Kelly Reichardt gets quiet in Montana with an incredible cast
Certain Women (2016)
Directed by Kelly Reichardt
Cast: Laura Dern, Michelle Williams, Kristen Stewart
Indie film storyteller Kelly Reichardt (Old Joy, Wendy and Lucy, Meek’s Cutoff) offers up another of her slow, contemplative character studies in the minimalist, female-centric drama Certain Women.
The film is based on author Maile Meloy’s collection of short stories and concentrates on a trio of women living in small-town Montana. Unlike other films of the type—Robert Altman’s Nashville, Paul Haggis’ Crash or Paul Thomas Anderson’s Magnolia—our three stories don’t necessarily intersect ... and don’t entirely unfold independent of one another either. They exist like separate chapters of the same book with threads that occasionally become entangled in one another. Or don’t. Reichardt isn’t one to search for larger cosmic details of fate, synchronicity or coincidence. Instead, she prefers to focus on the importance of insignificant details: the rustle of leaves in the trees, the slow rise and fall of someone’s breath, the look on someone’s face when the phone rings.
Our first story centers on a lawyer (Laura Dern) stuck in the middle of a moral quandary. She’s dealing with a troublesome client (Jared Harris from “Mad Men,” considerably earthier than normal). He’s a construction worker who was seriously injured on the job. His employer bears responsibility for the accident, but he settled out of court and has long since given up his right to sue. That’s what she’s been telling him for eight months. But he just won’t listen. So she takes him to another lawyer in big-city Billings, who tells him the same thing. He suddenly accepts it. On the way home, our lawyer laments her gender. “I wish I was a man. That way I could talk about the law, and people would actually listen.” But it’s her sensitivity to her client that puts her between a rock and a hard place—particularly when he decides to go postal, and she’s forced to rescue him once again.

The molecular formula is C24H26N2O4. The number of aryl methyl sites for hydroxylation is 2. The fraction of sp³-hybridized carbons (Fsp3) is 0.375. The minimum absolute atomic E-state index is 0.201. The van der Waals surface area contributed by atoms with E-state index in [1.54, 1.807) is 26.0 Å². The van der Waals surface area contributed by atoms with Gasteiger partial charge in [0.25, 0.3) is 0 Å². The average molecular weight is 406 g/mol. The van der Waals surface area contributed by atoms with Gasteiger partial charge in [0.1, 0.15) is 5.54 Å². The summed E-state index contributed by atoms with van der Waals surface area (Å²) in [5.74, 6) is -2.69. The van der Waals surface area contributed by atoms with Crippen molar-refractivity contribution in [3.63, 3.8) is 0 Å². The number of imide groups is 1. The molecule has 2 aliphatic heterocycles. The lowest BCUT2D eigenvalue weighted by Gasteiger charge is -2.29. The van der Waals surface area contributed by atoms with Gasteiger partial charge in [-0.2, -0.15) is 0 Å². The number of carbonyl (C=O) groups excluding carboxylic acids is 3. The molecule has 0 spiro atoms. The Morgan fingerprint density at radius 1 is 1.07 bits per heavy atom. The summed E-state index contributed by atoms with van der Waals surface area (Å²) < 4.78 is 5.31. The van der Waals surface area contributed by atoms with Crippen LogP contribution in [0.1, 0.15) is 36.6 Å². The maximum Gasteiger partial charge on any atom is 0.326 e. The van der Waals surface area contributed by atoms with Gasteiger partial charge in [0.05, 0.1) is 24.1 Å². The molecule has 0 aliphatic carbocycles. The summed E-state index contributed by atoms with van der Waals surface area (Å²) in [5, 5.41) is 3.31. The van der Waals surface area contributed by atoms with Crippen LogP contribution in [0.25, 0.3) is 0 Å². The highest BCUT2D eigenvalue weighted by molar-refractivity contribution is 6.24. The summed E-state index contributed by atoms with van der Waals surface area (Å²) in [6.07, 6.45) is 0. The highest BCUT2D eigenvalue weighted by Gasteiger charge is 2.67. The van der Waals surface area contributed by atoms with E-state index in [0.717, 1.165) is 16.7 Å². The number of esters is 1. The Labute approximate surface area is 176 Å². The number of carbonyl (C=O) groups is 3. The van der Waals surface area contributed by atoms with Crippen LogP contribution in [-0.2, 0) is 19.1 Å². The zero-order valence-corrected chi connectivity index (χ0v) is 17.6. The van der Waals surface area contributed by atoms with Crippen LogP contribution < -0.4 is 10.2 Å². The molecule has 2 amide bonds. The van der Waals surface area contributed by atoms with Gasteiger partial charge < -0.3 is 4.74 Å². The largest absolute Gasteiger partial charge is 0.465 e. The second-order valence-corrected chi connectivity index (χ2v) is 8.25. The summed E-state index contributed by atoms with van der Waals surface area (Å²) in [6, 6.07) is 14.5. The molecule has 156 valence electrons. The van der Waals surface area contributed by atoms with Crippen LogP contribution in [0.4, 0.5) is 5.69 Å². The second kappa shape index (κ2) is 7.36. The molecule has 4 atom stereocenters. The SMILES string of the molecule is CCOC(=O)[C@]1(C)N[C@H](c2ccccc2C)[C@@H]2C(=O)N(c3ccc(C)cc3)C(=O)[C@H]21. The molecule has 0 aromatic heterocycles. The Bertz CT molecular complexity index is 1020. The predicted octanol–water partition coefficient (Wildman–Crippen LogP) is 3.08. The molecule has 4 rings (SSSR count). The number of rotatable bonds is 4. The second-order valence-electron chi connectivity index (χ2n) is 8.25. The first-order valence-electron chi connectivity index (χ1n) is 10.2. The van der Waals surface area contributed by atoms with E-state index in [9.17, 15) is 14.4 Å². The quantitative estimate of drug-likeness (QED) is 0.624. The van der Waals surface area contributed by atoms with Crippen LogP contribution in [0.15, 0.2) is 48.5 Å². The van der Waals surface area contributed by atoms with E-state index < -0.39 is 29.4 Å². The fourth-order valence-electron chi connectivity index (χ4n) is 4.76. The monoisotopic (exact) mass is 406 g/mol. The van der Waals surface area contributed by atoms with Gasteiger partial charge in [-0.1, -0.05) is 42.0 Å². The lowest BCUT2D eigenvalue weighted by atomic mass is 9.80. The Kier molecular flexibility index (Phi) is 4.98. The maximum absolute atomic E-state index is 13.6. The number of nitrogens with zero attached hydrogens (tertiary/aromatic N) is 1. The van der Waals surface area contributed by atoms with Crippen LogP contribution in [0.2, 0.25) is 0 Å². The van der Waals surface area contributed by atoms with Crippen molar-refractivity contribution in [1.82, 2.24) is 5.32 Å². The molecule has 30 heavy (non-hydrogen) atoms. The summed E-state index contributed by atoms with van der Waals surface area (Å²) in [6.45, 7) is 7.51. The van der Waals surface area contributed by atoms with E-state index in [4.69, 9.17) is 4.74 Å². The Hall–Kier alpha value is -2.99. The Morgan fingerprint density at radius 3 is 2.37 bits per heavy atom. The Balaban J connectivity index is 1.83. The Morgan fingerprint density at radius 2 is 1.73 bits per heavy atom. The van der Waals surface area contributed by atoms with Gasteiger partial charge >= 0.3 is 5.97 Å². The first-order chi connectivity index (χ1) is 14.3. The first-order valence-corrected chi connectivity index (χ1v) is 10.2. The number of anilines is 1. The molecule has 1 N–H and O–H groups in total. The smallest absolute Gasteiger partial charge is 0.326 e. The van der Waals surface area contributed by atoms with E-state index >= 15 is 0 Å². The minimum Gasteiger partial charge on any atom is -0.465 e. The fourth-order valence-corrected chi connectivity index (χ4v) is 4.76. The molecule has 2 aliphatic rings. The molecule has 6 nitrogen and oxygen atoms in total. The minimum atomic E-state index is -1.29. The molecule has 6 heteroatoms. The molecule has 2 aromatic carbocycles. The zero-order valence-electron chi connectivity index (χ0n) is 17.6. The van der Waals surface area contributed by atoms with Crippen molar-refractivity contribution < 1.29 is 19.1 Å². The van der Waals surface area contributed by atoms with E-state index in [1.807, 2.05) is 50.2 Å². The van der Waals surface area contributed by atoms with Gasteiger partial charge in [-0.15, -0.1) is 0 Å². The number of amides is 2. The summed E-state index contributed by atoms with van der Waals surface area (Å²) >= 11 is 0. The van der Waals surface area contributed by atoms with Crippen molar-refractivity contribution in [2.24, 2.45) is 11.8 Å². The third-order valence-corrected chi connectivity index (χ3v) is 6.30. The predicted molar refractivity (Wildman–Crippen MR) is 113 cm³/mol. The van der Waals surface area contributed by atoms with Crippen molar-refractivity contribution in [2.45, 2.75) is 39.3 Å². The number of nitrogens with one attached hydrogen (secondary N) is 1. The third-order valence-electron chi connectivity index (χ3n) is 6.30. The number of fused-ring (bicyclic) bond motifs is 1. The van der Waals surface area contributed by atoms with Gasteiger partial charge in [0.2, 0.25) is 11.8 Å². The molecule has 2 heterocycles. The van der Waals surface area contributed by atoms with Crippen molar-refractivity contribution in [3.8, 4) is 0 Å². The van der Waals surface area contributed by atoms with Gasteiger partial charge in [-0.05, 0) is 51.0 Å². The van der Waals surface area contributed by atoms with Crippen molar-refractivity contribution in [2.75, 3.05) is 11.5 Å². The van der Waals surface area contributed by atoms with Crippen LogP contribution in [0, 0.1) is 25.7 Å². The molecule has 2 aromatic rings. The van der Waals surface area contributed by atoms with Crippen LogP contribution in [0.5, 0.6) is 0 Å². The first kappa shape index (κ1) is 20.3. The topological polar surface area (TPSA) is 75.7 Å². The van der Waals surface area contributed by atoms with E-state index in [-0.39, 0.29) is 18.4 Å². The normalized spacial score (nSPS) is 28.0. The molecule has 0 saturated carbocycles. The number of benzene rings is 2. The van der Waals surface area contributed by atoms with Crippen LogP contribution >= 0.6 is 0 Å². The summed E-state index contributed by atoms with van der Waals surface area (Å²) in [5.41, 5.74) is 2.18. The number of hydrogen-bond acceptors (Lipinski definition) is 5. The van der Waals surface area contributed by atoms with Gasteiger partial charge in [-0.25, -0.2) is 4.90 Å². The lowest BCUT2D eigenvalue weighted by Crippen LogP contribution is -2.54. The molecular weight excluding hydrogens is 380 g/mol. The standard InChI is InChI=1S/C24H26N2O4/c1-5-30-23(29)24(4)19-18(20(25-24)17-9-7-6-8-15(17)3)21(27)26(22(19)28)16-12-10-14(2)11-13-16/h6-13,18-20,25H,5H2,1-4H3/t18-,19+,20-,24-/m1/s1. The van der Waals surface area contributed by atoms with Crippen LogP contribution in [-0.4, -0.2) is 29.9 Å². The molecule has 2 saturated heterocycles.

The second chapter revolves around a vaguely discontented woman (Reichardt’s longtime collaborator Michelle Williams) with a surly teenager and a secret-keeping husband (James Le Gros). The family is trying to build a weekend retreat out in the middle of the countryside, and the story’s deceptively simple narrative revolves around trying to buy a pile of native limestone from an elderly man (Rene Auberjonois). This one slips by the quickest and requires the most contemplation to tease out its sotto voce meaning.
The final, most openly emotional chapter introduces us to a lonely Native American ranch hand (excellent newcomer Lily Gladstone) named Jamie who wanders into an adult education center and sits in on a class about educational law for teachers. Jamie has no interest in the topic, of course, but she develops a fascination with the instructor, a socially awkward law school graduate played by Kristen Stewart (in one of her best roles). The two develop a confusing platonic relationship that becomes difficult to figure out—for them as well as us.
The tryptic of tales pass each other like ships in the night in the film’s quiet coda, leaving audiences to parse their own meaning from it all. Obviously, we have three stories of three women—all vaguely dissatisfied with their lives, disconnected from those around them and looking to accomplish their modest goals in a world ruled by patriarchy or tradition or simple miscommunication.
Reichardt is a director of natural rhythms, never imposing her narrative over what’s happening. Characters rarely make overt decisions, dialogue is best left unsaid, and stories go teasingly unfinished. Aching stretches of silence fill the film, without so much as a courtesy soundtrack to alleviate the discomfort. Fans of Reichardt’s past efforts will be well at home, but this isn’t the sort of film likely to win a lot of new converts. But at the end of the day, she’s not nearly as obtuse as fellow nature worshipper Terrence Malick (Badlands, The Thin Red Line, The Tree of Life). Certain Women is a low-gear exercise in melancholy and reticence, but it’s empathetic, beautifully rendered and quite deep if you stare hard enough.